Wine, Women and Song

It’s that time of year again – not when one wears false beards and puts baubles on a tree, of course. Rather, it’s when one goes forth with a sturdy pair of secateurs into the rows of vines hanging perilously on steep sun-lit slopes and starts collecting the grapes – la vendemmia, in fact. This year, despite continued and persistent rainfall well into June and an unwelcome hail storm in August, the vendemmia may turn out to be a better than average one. Quality not quantity seems to be the key phrase and the vintage could be one of the best for some time.

I was able to help out in a local friend’s vineyard yesterday and, though it is very much a “Mickey Mouse” concern (as my friend emphasises) his results with the red beverage are improving each year.

It’s anyway a wonderful way to spend a pleasant time and there is always a tasty lunch under the shade with a nice view and a couple of year’s old vintage to round things off.

09222013 009

We’ve discussed the wine. As for the women: they appear when they are either Italian teachers helping out with the grape-picking or they are part of a choir, which is where the song comes in.

1240220_10202119808027048_279158735_n

Beethoven’s Mass in C major (not the famous one but that composed for Prince Esterhàzy in 1807 when Joseph Haydn was getting a bit too long in the teeth to undertake the task of supplying a Mass for his patron’s wife’s name day) is one gigantic song dedicated to the ideals of brotherhood and humanity and written with the warmest sincerity and humility.

I will not say anything more about the late afternoon’s performance and performers, which took place in the 11th century church of San Michele in Foro, Lucca and celebrated San Michele’s own name day, as it will be described in fuller detail at that choir member’s web site at http://www.tuscantalent.com/ except to present a snippet from the Credo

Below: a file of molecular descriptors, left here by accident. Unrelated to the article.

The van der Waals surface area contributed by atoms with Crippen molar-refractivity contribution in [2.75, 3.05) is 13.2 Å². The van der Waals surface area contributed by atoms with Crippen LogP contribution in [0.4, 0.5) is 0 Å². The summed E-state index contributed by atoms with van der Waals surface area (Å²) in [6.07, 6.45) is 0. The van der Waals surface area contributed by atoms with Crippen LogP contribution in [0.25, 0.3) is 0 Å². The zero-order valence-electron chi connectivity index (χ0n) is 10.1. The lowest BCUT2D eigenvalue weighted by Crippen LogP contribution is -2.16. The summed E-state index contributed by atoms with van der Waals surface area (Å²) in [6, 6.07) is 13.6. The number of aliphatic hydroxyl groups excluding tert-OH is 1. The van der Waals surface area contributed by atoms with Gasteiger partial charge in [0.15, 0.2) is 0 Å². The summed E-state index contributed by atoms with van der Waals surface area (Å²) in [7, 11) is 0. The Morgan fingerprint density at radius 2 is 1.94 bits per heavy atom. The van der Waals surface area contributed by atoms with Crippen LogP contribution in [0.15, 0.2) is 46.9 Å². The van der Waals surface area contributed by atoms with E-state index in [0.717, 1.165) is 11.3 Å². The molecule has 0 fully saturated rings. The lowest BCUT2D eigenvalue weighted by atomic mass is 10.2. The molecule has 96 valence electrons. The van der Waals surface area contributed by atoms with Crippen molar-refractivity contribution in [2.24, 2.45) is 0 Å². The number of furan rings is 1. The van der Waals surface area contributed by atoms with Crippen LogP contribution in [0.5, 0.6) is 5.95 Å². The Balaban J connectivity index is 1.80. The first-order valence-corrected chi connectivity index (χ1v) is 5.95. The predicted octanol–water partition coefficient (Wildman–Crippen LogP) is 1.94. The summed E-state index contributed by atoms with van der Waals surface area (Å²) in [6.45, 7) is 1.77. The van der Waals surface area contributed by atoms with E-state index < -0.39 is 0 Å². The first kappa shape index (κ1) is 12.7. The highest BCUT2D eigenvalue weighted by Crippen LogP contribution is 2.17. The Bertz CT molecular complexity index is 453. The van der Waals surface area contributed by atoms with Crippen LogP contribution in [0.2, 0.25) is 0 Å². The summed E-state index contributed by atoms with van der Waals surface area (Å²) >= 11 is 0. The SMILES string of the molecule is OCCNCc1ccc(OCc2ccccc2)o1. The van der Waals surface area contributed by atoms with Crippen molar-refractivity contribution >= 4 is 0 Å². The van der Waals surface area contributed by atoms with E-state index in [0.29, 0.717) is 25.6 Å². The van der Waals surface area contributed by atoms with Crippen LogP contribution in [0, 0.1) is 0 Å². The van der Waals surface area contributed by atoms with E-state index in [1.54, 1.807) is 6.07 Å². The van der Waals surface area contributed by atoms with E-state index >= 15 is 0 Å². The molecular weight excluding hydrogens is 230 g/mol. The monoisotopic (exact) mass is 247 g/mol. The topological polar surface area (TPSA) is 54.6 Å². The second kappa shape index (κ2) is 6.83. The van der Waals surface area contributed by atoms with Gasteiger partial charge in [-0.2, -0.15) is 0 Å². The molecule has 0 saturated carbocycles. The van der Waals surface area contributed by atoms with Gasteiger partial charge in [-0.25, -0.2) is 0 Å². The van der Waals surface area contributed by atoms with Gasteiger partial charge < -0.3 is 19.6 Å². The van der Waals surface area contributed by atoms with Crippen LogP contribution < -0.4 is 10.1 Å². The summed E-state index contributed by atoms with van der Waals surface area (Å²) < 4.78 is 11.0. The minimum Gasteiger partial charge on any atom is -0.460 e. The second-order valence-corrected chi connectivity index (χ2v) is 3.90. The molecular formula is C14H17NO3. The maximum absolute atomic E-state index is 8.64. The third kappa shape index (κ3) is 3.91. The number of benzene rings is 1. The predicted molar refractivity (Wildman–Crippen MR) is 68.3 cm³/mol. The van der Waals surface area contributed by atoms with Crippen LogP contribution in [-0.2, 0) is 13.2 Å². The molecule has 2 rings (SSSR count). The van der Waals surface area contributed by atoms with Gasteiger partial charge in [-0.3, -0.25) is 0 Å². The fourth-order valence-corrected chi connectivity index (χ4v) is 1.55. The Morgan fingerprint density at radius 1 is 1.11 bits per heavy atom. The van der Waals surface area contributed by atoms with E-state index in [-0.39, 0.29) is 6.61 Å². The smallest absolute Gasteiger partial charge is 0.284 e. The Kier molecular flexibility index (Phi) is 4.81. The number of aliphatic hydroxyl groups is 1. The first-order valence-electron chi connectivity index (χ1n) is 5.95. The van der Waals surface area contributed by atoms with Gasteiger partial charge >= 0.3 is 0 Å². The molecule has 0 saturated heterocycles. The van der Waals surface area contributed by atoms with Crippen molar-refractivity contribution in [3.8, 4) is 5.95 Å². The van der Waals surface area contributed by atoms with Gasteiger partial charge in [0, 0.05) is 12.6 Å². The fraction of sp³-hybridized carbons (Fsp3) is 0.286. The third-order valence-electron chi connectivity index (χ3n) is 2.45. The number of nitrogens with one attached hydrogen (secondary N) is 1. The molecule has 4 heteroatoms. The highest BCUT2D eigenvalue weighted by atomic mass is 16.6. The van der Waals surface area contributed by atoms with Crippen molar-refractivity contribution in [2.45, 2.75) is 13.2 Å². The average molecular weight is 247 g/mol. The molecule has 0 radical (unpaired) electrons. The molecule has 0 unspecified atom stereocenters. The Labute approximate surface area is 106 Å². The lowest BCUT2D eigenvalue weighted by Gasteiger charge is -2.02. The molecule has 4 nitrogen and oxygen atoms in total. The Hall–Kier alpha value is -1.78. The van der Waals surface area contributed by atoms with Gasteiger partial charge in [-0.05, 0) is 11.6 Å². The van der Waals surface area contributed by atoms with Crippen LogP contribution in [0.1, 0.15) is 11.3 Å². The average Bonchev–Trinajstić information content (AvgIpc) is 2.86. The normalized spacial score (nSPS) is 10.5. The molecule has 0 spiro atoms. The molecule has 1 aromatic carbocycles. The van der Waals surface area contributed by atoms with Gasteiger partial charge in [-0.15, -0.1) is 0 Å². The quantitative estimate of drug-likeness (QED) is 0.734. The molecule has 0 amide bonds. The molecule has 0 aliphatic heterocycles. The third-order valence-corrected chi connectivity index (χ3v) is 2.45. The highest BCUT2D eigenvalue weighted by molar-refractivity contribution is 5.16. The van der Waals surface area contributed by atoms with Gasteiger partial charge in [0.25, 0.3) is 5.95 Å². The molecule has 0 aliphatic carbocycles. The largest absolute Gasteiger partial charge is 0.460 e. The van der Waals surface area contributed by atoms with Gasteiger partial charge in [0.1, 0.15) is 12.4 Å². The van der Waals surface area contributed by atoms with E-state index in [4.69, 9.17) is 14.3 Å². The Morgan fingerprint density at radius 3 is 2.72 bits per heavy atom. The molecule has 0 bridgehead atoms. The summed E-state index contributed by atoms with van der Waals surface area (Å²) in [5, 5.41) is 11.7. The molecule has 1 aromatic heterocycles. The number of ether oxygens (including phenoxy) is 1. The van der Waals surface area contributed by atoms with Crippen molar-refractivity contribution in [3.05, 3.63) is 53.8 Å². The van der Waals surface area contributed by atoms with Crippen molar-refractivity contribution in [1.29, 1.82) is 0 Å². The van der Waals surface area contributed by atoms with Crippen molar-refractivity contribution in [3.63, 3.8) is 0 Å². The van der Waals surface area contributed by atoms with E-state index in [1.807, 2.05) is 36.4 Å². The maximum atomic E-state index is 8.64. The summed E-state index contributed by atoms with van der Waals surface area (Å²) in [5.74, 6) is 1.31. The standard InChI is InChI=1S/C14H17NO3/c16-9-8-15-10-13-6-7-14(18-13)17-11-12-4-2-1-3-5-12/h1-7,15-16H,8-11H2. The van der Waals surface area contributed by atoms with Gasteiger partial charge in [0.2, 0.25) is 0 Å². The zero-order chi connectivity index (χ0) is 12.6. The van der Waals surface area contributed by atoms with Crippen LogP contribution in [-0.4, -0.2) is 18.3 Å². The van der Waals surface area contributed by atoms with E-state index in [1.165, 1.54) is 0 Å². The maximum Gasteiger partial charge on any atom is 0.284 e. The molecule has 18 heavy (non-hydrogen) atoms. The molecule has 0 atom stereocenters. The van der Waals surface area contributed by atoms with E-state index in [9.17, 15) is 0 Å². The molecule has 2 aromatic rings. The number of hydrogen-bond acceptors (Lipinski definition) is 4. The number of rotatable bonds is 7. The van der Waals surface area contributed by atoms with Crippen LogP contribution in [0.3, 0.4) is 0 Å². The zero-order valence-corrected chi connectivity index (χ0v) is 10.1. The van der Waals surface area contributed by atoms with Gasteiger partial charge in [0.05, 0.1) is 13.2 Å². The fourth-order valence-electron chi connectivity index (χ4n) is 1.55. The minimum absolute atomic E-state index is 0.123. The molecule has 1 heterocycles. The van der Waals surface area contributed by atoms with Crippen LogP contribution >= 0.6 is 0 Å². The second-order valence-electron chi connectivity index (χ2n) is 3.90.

and to add that choir, soloists and orchestra were fully worthy of the deeply felt emotions of this wonderful work which flowers into expansive glory as never before in the “Benedictus” section.

”Blessed is he who comes in the name of the Lord” – so true!9818165

(Procession in front of San Michele in this September’s Luminara celebrations of Lucca’s Volto Santo)

Advertisements

Leave a Reply

Fill in your details below or click an icon to log in:

WordPress.com Logo

You are commenting using your WordPress.com account. Log Out / Change )

Twitter picture

You are commenting using your Twitter account. Log Out / Change )

Facebook photo

You are commenting using your Facebook account. Log Out / Change )

Google+ photo

You are commenting using your Google+ account. Log Out / Change )

Connecting to %s